The above command will train a LAMBDAMART model with default parameters (but you can personalize the model as usual by passing additional parameters) and save it on file lambdamart-model.xml. Then the dataset transformation will take place, and the resulting training and validation datasets are saved respectively on files partial-score-train.txt and partial-score-vali.txt. The optimization process starts, and at the end both the optimization model (which is a special model that can be used for obtaining the optimized model or re-run the optimization process) as well as the optimized model (which is the original model but without some of the weak rankers, that has been pruned out from the ensemble, and with optimized weights) are saved respectively on files optmization-model.xml and lambdamart-optimized-model.xml.

Running CLEAVER as a standalone process requires to separately train a model. This is done the standard way (described here). Then optimizing it is done very similarly to how is described above, except for the part where the LtR model is loaded from the file (in this example the model is loaded from lambdamart-model.xml):

./bin/quicklearn \
  --model-in lambdamart-model.xml \
  --train quickranktestdata/msn1/msn1.fold1.train.5k.txt \
  --valid quickranktestdata/msn1/msn1.fold1.vali.5k.txt \
  --opt-algo CLEAVER \
  --opt-method QUALITY_LOSS \
  --opt-model optmization-model.xml \
  --opt-algo-model lambdamart-optimized-model.xml \
  --pruning-rate 0.5 \
  --with-line-search \
  --num-samples 10 \
  --window-size 1 \
  --reduction-factor 0.95 \
  --max-iterations 100 \
  --max-failed-valid 20 \
  --train-partial partial-score-train.txt \
  --valid-partial partial-score-vali.txt

Since it is popular to try different pruning level and different pruning strategies, the best (most efficient) way to do so is by transforming the training and validation datasets into their partial score format, and in running the line search process which is used by some pruning strategies to have the initial weights assignment. This way CLEAVER will avoid to recompute these tasks for every experiment. To execute such a tasks the first thing to do is to transform the datasets into the partial score format (to do for both the training and validation datasets).

./bin/quicklearn \
  --model-in lambdamart-model.xml \
  --test quickranktestdata/msn1/msn1.fold1.train.5k.txt \
  --scores partial-score-train.txt \
  --detailed
./bin/quicklearn \
  --model-in lambdamart-model.xml \
  --test quickranktestdata/msn1/msn1.fold1.valid.5k.txt \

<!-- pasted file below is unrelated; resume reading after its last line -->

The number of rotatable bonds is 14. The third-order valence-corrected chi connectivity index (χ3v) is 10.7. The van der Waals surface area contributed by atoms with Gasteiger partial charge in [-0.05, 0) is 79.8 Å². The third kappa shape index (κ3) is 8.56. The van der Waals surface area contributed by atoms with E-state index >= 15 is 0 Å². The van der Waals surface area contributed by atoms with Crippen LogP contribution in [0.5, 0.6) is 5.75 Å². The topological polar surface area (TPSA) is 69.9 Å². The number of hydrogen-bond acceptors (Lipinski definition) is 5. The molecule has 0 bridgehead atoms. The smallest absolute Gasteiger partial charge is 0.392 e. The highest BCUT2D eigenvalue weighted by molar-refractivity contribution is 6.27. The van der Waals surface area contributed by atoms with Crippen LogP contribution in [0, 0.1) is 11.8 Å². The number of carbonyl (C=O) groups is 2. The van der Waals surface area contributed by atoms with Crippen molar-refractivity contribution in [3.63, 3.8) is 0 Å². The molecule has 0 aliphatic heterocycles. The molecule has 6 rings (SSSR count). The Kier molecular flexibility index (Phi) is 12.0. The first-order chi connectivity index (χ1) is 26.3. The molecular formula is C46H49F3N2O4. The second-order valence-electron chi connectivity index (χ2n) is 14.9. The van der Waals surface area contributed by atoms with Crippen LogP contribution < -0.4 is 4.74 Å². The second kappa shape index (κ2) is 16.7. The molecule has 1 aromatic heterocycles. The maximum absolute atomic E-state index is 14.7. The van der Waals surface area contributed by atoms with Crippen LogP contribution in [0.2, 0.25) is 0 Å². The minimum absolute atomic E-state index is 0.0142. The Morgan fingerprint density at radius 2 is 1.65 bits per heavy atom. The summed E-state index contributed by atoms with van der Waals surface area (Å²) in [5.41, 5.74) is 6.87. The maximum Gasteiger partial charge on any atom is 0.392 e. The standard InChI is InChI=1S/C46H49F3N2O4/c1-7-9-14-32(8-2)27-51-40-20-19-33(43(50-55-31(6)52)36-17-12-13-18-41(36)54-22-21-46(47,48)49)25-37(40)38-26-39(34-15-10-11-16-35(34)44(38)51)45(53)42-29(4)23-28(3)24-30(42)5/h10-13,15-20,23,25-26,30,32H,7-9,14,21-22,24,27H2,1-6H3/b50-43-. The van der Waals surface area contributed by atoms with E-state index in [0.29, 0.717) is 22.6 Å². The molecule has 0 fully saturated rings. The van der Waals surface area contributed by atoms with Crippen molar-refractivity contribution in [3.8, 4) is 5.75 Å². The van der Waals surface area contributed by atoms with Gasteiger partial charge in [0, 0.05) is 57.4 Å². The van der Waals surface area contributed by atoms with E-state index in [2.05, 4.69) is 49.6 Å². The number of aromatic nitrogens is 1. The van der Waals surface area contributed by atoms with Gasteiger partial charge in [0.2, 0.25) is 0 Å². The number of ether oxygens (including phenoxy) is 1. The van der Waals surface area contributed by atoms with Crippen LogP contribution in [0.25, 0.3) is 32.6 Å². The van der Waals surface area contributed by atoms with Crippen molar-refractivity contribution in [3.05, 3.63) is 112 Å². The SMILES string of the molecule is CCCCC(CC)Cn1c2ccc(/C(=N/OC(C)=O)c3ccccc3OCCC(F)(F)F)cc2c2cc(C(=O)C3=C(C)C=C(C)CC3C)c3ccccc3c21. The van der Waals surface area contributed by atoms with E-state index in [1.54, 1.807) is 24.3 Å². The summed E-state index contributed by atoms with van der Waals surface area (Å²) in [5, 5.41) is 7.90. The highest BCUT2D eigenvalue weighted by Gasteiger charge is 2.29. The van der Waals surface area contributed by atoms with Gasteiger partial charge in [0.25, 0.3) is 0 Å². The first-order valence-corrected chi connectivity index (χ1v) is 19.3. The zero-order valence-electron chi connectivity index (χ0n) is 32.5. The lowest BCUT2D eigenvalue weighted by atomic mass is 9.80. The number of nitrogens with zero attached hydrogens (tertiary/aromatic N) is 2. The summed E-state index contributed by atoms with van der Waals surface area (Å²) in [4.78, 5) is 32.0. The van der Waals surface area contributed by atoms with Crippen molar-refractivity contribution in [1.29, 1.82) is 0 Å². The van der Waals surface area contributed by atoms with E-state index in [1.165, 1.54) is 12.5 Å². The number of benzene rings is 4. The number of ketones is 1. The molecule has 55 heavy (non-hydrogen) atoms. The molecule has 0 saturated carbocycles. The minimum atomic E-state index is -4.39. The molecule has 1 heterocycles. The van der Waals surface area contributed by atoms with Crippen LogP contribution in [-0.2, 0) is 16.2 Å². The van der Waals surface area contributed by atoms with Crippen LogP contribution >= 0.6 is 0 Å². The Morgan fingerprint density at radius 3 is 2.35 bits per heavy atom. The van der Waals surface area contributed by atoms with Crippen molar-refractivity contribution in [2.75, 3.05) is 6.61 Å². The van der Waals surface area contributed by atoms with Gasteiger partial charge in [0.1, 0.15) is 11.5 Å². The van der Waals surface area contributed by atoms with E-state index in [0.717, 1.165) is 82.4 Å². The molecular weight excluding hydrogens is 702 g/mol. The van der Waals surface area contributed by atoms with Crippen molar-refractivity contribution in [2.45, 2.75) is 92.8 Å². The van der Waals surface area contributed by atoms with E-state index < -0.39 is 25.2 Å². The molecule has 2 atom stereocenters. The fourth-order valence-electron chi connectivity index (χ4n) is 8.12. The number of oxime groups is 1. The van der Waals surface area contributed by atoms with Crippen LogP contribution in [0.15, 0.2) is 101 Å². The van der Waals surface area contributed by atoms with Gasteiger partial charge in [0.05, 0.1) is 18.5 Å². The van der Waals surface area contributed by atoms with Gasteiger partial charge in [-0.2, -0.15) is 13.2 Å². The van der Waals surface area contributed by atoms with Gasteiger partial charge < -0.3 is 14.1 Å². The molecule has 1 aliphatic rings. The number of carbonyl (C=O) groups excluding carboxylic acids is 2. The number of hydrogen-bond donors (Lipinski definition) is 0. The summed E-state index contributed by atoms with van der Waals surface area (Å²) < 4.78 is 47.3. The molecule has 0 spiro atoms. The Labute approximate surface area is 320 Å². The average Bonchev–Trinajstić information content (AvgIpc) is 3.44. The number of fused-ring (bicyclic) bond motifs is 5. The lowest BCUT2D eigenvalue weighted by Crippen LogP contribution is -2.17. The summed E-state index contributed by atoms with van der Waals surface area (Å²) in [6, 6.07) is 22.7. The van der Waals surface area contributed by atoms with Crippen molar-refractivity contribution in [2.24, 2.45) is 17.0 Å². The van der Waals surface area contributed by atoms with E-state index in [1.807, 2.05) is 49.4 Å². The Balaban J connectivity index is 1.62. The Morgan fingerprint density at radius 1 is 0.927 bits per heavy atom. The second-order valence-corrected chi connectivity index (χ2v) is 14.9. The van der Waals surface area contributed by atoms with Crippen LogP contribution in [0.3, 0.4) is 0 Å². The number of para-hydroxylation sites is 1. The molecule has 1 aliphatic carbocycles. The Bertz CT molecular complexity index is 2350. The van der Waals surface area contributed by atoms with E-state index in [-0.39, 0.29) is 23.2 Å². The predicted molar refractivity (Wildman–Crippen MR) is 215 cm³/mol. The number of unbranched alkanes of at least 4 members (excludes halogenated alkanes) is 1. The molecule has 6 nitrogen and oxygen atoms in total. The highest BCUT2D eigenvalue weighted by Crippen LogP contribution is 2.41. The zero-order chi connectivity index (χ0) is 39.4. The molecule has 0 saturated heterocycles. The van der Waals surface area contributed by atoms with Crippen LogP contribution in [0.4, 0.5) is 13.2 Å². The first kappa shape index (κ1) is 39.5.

--scores partial-score-vali.txt \
  --detailed

Then to execute the LINESEARCH process above these datasets:

./bin/quicklearn \
  --algo LINESEARCH \
  --train partial-score-train.txt \
  --valid partial-score-vali.txt \
  --num-samples 10 \
  --window-size 10   \
  --reduction-factor 0.95 \
  --max-iterations 100 \
  --max-failed-valid 20
  --model-out line-search-model.xml

Having done these tasks, it is now possible to efficiently test various pruning strategies and pruning levels:

./bin/quicklearn \
  --model-in lambdamart-model.xml \
  --train-partial partial-score-train.txt \
  --valid-partial partial-score-vali.txt \
  --opt-algo CLEAVER \
  --opt-method QUALITY_LOSS \
  --opt-model optmization-model.xml \
  --opt-algo-model lambdamart-optimized-model.xml \
  --pruning-rate 0.5 \
  --with-line-search \
  --line-search-model line-search-model.xml

Experiments Reproducibility

In order to reproduce the experiments reported in the paper where CLEAVER has been presented, in this section we report the values of the parameters adopted:

  • Optimization method: QUALITY_LOSS
  • Num samples: 20
  • Window size: 2
  • Reduction factor: 0.95
  • Max iterations: 100
  • Max failed valid: 20
  • Adaptive reduction factor: true
  • Pruning rate: 10 - 90%

The adaptive parameter in CLEAVER adapts the window size depending from the gain observed in the previous iteration of the line search process. It has been used to fasten the greedy search process and it works by multiplying the previous window size by a factor in the range [0.5 - 2.0].

At the following link it is also possible to download the models as well as the training and test output: CLEAVER.tar.gz

Acknowledgements

CLEAVER has beed presented in the following paper:

  • C. Lucchese, F. M. Nardini, S. Orlando, R. Perego, F. Silvestri, S. Trani. Post-Learning Optimization of Tree Ensembles for Efficient Ranking. ACM SIGIR Conference on Research and Development in Information Retrieval, (2016). LINK.

License

© Contributors, 2016. Licensed under an Reciprocal Public License (RPL-1.5).